Stone Sour lead singer Corey Taylor wraps up his debut comic series House of Gold & Bones this week with issue four.This is our last chance to get answers in a series that has so far provided nothing but questions. Here’s the official description from Dark Horse:
Inside the House of Gold and Bones, the Conflagration has begun. Here, the Human must make a choice that could alter the course of his life: Remain the man he is or change?
House has had its problems from the very beginning, and unfortunately there’s no final twist or revelation here that vindicates the previous three issues. It was pretty obvious from the get go that the whole story was a dream (or at least some kind of conflict playing out in the Human’s head.) In that sense the series has been very realistic, because, like a real dream, it relies very little on plot. It’s been more a phantasmagorical stream of images than an actual story. This is understandable, given Taylor’s main role as a musician. While songs can certainly tell stories, they more often focus on imagery and mood, two things that have been very important in this series.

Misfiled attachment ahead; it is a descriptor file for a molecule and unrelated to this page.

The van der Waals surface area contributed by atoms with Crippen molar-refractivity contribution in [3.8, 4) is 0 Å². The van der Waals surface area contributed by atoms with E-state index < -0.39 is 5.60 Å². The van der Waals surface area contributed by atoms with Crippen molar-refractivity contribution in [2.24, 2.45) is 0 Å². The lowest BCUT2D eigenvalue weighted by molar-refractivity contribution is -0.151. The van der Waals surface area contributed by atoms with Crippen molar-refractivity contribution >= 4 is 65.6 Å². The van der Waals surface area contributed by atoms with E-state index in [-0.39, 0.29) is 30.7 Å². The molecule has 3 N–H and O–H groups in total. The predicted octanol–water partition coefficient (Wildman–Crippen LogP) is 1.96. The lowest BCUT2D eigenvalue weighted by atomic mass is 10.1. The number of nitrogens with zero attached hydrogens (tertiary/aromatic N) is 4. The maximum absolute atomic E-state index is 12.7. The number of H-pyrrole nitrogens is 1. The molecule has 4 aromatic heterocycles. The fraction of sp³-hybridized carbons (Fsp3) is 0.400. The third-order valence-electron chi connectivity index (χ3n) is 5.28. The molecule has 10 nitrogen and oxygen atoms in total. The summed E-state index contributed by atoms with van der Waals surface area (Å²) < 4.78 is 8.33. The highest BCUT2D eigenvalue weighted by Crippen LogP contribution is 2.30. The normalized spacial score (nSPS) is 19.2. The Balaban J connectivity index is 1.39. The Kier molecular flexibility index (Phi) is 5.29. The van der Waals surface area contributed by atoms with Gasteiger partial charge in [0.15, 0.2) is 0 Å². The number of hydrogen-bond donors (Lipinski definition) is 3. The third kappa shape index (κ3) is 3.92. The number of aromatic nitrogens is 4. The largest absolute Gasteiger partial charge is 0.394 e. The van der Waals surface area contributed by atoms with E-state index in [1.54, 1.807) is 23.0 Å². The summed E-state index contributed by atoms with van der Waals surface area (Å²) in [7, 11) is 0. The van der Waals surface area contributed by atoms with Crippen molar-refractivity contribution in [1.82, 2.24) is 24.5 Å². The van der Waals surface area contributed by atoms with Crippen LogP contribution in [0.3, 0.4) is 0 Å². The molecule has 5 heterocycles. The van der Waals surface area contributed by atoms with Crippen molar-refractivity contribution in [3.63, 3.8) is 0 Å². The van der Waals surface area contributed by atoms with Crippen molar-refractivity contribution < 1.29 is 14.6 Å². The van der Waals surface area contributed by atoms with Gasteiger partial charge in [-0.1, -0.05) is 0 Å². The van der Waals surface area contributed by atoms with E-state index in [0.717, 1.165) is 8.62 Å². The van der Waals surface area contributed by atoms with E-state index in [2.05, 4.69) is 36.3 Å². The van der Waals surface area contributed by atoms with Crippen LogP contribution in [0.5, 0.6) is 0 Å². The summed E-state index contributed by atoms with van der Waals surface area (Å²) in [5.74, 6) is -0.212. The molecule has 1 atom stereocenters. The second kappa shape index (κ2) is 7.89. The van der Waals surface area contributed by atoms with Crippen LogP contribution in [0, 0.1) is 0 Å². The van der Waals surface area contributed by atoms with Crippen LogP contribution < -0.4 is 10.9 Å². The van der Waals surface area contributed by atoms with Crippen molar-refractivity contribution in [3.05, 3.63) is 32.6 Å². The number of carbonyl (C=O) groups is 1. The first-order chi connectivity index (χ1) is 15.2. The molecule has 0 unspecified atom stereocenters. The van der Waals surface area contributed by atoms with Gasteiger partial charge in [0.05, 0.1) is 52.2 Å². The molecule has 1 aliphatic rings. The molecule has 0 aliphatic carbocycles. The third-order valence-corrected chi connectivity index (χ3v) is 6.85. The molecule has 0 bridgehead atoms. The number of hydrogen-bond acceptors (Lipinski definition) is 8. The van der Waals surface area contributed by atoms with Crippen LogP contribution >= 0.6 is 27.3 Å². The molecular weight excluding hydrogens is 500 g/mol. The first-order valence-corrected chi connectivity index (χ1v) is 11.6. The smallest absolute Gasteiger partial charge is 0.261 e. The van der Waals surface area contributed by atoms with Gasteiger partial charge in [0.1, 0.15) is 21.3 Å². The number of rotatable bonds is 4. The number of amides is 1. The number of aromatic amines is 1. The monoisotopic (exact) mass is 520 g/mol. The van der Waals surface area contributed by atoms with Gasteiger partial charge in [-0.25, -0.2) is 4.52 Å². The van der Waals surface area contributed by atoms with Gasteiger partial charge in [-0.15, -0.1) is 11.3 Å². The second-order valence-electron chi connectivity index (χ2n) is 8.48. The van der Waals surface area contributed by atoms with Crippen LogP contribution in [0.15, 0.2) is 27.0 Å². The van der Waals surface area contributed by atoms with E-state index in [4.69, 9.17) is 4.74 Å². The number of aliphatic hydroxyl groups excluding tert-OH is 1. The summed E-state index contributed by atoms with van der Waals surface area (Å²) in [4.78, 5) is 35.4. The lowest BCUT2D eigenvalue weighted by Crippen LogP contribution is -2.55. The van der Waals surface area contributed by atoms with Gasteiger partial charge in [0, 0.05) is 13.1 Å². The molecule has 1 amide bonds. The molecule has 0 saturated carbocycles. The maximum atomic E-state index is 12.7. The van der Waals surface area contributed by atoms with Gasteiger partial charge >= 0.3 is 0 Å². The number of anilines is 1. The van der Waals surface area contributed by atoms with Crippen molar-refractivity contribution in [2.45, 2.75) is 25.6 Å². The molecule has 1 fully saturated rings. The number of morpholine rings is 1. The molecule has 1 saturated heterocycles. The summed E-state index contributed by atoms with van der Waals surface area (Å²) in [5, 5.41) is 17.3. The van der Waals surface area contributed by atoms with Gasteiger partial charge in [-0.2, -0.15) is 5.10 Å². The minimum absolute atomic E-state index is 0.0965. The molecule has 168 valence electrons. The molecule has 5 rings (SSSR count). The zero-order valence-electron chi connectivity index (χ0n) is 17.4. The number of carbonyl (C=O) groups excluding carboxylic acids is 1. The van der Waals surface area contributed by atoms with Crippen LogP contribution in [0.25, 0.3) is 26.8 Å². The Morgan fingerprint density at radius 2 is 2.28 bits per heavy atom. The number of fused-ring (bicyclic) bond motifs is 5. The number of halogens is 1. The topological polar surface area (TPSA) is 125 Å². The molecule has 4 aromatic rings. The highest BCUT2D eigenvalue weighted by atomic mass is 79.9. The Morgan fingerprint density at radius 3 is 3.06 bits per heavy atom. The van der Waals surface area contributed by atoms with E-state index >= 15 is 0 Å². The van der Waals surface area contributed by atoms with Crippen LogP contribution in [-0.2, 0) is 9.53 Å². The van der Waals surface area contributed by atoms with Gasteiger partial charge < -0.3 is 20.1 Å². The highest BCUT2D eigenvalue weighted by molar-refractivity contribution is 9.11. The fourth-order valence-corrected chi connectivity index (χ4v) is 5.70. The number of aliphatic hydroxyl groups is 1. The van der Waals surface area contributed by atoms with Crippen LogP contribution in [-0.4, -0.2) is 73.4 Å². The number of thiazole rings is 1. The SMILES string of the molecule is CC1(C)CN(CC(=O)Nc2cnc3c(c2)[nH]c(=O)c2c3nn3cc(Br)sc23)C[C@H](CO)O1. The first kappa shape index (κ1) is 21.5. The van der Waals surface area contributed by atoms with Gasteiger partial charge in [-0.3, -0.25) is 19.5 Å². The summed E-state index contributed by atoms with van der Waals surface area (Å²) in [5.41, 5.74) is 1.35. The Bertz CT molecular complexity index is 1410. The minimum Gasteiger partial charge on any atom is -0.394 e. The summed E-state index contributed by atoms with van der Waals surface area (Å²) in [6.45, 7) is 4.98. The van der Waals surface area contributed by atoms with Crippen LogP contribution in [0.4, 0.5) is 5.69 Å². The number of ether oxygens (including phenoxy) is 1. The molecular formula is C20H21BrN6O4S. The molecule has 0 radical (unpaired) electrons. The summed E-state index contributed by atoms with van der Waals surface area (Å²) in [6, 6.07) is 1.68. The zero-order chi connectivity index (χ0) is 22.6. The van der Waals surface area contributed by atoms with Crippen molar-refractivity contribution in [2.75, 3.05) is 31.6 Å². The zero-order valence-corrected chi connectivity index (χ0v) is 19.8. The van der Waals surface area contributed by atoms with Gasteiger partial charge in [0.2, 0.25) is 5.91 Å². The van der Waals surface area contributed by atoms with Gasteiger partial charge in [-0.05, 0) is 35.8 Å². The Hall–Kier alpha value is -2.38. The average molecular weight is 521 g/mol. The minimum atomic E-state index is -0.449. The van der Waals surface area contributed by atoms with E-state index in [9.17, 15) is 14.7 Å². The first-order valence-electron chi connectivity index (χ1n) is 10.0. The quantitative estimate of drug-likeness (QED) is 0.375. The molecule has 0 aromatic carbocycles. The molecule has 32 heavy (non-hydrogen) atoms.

Richard Clark‘s work is at an all time high for this series. While some of his figures and faces were weak in early issues, here they’re generally excellent, both incredibly realistic and conveying tons of emotion. Simultaneously, everything that isn’t human is stretched and swirled and exaggerated to maximize the story’s nightmarish quality, with dark cathedrals towering over the human, seemingly miles high, and demonic beings twisting bonelessly through the air.
House of Gold & Bones definitely has a plot. Unfortunately, it’s too long in coming and unfulfilling when it manifests itself. That said, while a disconnected series of images doesn’t hold much appeal for me, I can understand how fans of Taylor’s music might like it, and Clark’s art definitely reinforces the dreamlike and musical nature of the book.
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